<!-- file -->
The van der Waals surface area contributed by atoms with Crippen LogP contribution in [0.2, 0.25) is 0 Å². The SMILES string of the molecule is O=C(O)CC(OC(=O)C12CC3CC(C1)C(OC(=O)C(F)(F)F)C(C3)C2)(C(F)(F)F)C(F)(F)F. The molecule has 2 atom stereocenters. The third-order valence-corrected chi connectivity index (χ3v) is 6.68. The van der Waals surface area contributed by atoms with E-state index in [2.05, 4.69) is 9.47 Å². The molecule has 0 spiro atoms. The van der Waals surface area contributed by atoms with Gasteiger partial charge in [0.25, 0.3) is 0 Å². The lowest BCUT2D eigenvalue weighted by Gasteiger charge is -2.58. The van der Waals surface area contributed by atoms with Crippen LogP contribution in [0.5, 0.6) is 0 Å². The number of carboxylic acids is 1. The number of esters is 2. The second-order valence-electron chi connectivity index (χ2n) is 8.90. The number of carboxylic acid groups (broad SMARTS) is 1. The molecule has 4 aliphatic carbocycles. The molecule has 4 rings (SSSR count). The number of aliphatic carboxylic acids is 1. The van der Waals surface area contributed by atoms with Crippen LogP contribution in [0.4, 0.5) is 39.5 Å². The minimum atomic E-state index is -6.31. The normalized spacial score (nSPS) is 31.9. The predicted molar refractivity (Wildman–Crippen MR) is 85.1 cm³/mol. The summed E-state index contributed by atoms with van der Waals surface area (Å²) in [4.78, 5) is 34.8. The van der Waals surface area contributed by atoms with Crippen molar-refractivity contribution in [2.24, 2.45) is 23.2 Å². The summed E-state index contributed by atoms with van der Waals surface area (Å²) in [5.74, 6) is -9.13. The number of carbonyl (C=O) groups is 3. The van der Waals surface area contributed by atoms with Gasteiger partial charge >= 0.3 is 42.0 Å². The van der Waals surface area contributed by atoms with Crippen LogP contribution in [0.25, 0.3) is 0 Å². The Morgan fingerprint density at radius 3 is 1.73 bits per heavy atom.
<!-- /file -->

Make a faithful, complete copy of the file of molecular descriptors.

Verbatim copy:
The van der Waals surface area contributed by atoms with Crippen LogP contribution in [0.2, 0.25) is 0 Å². The SMILES string of the molecule is O=C(O)CC(OC(=O)C12CC3CC(C1)C(OC(=O)C(F)(F)F)C(C3)C2)(C(F)(F)F)C(F)(F)F. The molecule has 2 atom stereocenters. The third-order valence-corrected chi connectivity index (χ3v) is 6.68. The van der Waals surface area contributed by atoms with E-state index in [2.05, 4.69) is 9.47 Å². The molecule has 0 spiro atoms. The van der Waals surface area contributed by atoms with Gasteiger partial charge in [0.25, 0.3) is 0 Å². The lowest BCUT2D eigenvalue weighted by Gasteiger charge is -2.58. The van der Waals surface area contributed by atoms with Crippen LogP contribution in [0.5, 0.6) is 0 Å². The number of carboxylic acids is 1. The number of esters is 2. The second-order valence-electron chi connectivity index (χ2n) is 8.90. The number of carboxylic acid groups (broad SMARTS) is 1. The molecule has 4 aliphatic carbocycles. The molecule has 4 rings (SSSR count). The number of aliphatic carboxylic acids is 1. The van der Waals surface area contributed by atoms with Crippen LogP contribution in [0.4, 0.5) is 39.5 Å². The minimum atomic E-state index is -6.31. The normalized spacial score (nSPS) is 31.9. The predicted molar refractivity (Wildman–Crippen MR) is 85.1 cm³/mol. The summed E-state index contributed by atoms with van der Waals surface area (Å²) in [4.78, 5) is 34.8. The van der Waals surface area contributed by atoms with Crippen molar-refractivity contribution in [2.24, 2.45) is 23.2 Å². The summed E-state index contributed by atoms with van der Waals surface area (Å²) in [5.74, 6) is -9.13. The number of carbonyl (C=O) groups is 3. The van der Waals surface area contributed by atoms with Gasteiger partial charge >= 0.3 is 42.0 Å². The van der Waals surface area contributed by atoms with Crippen LogP contribution in [0.25, 0.3) is 0 Å². The Morgan fingerprint density at radius 3 is 1.73 bits per heavy atom.